How Wray eventually told him a few home truths about his approach, how Langer, in his diary, called Wray a bastard, how Wray said that if the young man ever pulled himself together sufficiently to play Test cricket for Australia, Wray would be there to see it. And how, years later, Langer was given 24 hours' notice of his call-up to the team for his first Test in Adelaide.
How he walked into the hotel lobby for breakfast on the second morning of the match and there was Wray checking in after dropping everything in London. How Wray then told him that he was aware Langer thought him a bastard, since the page on which the offending item appeared had been left open on Langer's bed when Wray's wife went in to tidy the room.
All of this, Langer recounted. "We were driving down a country lane in Sussex in his red Porsche, going to play cricket when he pulled over," he said. "On and on he went, it hit me like a brick wall. It's interesting when I look back over my life, the people who have given me the straight and honest answers are the people who have made the real difference to me. Sometimes they hurt, you don't want to be told, but I was and he has become one of my great mentors."
Langer has also forged a special relationship with England supporters, especially the Barmy Army. They got his goat in Melbourne three years ago when they spent an entire day casting doubt on the legitimacy of Brett Lee's bowling action.
"I'm as loyal as a man's dog," said Langer, "and to me it was quite personal that they were calling Brett Lee for chucking." The upshot was that in a press conference in which he should have been dwelling solely on his magnificent double hundred, Langer had a pop at the Barmies, referring to their indolence and their beer bellies.
They hit back quickly, making up a song about him. Langer prostrated himself before them by way of contrition. "It was stupid, but you live and learn, don't you. I had just made 250, I was feeling pretty happy and cocky. You make one comment and next day I'm a two-foot tall pigmy. Yes, I regret saying it, but this summer I'm going to laugh and smile at them as much as I can."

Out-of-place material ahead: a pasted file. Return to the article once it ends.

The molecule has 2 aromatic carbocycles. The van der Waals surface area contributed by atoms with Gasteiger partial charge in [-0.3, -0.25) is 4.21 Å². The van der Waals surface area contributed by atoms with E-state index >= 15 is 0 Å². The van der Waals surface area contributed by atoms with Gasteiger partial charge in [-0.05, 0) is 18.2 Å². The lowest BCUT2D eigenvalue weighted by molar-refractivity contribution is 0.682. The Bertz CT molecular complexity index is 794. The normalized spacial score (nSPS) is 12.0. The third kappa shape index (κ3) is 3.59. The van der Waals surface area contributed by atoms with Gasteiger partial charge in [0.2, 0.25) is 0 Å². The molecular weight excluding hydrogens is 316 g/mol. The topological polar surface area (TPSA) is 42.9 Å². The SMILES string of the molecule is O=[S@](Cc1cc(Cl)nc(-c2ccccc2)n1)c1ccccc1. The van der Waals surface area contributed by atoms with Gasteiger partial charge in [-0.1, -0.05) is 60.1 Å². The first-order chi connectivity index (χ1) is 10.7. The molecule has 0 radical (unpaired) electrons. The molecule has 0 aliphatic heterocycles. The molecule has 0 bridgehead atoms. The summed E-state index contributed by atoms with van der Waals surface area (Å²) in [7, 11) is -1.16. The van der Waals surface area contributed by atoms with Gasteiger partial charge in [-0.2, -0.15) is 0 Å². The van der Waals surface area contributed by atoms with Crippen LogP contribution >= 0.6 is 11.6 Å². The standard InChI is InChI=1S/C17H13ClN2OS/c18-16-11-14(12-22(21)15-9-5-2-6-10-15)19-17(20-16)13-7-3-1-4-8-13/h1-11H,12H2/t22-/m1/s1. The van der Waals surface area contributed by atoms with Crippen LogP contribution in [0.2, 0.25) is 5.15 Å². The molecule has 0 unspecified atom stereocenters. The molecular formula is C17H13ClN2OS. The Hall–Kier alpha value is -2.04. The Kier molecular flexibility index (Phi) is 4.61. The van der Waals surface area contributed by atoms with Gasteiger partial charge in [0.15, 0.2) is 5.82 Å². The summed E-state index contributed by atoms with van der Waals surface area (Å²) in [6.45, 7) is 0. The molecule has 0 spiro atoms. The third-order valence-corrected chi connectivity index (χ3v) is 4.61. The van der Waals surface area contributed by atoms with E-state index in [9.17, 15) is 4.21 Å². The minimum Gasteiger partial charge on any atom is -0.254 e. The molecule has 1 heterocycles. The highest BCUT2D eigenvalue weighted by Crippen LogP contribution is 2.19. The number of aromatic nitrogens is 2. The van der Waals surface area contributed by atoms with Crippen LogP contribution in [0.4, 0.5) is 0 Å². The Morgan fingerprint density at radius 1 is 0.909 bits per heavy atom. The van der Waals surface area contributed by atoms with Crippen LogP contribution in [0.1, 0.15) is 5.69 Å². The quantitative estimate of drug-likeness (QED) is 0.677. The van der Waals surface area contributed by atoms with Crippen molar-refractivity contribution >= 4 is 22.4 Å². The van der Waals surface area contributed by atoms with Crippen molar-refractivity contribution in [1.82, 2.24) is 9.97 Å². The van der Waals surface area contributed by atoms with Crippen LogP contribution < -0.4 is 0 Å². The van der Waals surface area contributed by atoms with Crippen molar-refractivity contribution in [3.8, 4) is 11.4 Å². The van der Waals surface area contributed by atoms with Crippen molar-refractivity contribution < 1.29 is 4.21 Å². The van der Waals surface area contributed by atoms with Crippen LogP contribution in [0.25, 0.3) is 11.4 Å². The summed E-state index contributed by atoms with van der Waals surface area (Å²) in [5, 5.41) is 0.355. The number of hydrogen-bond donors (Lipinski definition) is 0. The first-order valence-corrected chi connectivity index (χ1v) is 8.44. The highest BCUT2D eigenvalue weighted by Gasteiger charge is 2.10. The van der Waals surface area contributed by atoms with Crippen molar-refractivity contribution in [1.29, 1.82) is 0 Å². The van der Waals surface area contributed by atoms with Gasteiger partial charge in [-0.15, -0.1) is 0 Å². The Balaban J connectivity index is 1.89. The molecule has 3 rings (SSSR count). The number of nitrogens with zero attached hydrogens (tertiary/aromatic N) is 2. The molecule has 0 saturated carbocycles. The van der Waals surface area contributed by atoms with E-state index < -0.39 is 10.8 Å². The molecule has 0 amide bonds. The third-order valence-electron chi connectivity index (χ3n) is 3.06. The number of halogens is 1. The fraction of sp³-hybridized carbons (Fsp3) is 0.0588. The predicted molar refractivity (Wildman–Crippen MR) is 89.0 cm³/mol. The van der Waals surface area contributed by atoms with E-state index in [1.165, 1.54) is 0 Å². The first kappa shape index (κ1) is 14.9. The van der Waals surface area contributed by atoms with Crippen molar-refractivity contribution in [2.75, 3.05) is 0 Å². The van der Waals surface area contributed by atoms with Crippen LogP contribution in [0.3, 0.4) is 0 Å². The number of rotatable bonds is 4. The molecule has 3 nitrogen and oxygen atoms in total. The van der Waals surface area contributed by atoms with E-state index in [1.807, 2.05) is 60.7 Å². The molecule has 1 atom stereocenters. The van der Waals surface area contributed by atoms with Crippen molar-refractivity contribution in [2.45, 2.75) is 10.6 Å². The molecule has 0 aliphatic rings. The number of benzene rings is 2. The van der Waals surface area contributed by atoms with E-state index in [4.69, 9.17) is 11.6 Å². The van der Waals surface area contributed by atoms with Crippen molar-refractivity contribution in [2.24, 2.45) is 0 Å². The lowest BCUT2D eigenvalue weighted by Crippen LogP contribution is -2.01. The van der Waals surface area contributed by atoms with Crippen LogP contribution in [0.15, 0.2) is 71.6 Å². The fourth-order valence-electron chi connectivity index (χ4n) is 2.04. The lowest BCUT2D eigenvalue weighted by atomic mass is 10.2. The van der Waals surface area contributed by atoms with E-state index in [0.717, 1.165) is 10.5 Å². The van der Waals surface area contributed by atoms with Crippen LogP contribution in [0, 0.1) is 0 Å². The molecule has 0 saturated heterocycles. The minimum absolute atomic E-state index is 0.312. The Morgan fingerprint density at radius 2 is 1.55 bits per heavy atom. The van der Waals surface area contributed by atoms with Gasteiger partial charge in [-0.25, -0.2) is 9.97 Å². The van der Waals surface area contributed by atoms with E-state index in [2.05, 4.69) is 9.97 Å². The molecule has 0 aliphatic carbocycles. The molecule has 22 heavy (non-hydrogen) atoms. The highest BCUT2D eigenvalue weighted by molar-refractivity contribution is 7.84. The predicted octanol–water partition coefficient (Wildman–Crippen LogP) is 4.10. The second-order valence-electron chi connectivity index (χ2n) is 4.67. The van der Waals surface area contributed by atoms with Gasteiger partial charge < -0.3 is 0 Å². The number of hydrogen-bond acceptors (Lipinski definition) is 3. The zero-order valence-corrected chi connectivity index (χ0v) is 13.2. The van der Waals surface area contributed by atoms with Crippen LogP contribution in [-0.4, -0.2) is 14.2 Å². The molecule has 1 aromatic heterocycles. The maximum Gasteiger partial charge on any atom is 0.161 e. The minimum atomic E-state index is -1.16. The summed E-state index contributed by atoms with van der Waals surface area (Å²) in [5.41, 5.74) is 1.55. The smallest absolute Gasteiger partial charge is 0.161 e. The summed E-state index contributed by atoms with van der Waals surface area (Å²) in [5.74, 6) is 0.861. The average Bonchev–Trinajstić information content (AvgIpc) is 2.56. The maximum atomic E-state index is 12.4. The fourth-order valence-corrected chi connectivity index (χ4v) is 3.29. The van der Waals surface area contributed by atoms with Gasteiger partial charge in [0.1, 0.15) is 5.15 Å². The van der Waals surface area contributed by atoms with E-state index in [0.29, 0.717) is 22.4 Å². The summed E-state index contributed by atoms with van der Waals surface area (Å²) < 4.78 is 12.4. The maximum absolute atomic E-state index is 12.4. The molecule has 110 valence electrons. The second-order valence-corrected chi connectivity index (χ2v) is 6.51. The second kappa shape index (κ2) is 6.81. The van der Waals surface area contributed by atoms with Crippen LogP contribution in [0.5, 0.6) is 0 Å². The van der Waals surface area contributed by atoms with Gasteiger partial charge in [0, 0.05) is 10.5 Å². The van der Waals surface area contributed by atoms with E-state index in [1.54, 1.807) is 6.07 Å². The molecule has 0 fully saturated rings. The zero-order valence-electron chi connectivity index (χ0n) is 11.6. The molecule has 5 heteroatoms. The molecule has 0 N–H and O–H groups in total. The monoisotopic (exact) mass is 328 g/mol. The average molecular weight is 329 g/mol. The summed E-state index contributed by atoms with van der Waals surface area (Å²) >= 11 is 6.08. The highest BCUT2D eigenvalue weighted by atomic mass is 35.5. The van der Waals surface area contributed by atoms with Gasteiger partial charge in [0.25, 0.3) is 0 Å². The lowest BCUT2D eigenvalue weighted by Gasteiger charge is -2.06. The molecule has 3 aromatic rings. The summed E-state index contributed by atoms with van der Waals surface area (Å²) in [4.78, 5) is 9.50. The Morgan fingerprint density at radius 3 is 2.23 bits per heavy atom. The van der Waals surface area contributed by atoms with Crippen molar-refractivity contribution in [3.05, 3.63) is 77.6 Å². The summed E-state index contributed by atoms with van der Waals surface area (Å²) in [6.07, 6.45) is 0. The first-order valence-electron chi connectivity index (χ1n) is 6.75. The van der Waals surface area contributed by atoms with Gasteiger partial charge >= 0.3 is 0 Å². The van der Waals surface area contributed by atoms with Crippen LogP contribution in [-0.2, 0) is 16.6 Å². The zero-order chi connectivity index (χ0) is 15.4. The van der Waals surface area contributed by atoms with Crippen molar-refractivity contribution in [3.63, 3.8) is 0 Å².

Langer's earnest but engaging personality probably makes it a dead cert that he will have the odd confrontation. It was not only the Barmy Army he fell out with, it was also the England captain Michael Vaughan. In the innings which saw Vaughan launch his miraculous tour of Australia three winters ago, he appeared to be caught by Langer at cover. The third umpire decided it was not clear. The pair exchanged barbs for the rest of the day; Vaughan later had a go at Langer in his book A Year In The Sun. (Among other things he refers to Langer as a bit of a tit, though it is Vaughan's version of events which still galls.)
"I was really disappointed he came out with these comments. I think what people have to respect is that there are two sides to every story. I was really upset that day and the reason was that I thought he had questioned my integrity. To me, integrity is everything. I don't want to get involved in a slanging match. There's no festering, it'll be sweet."
But the feeling is that Langer will not be slow in coming forward to the England captain in this series and that he will write a book of his own one day. He will not forget. Like an elephant, he might have said.Reuse content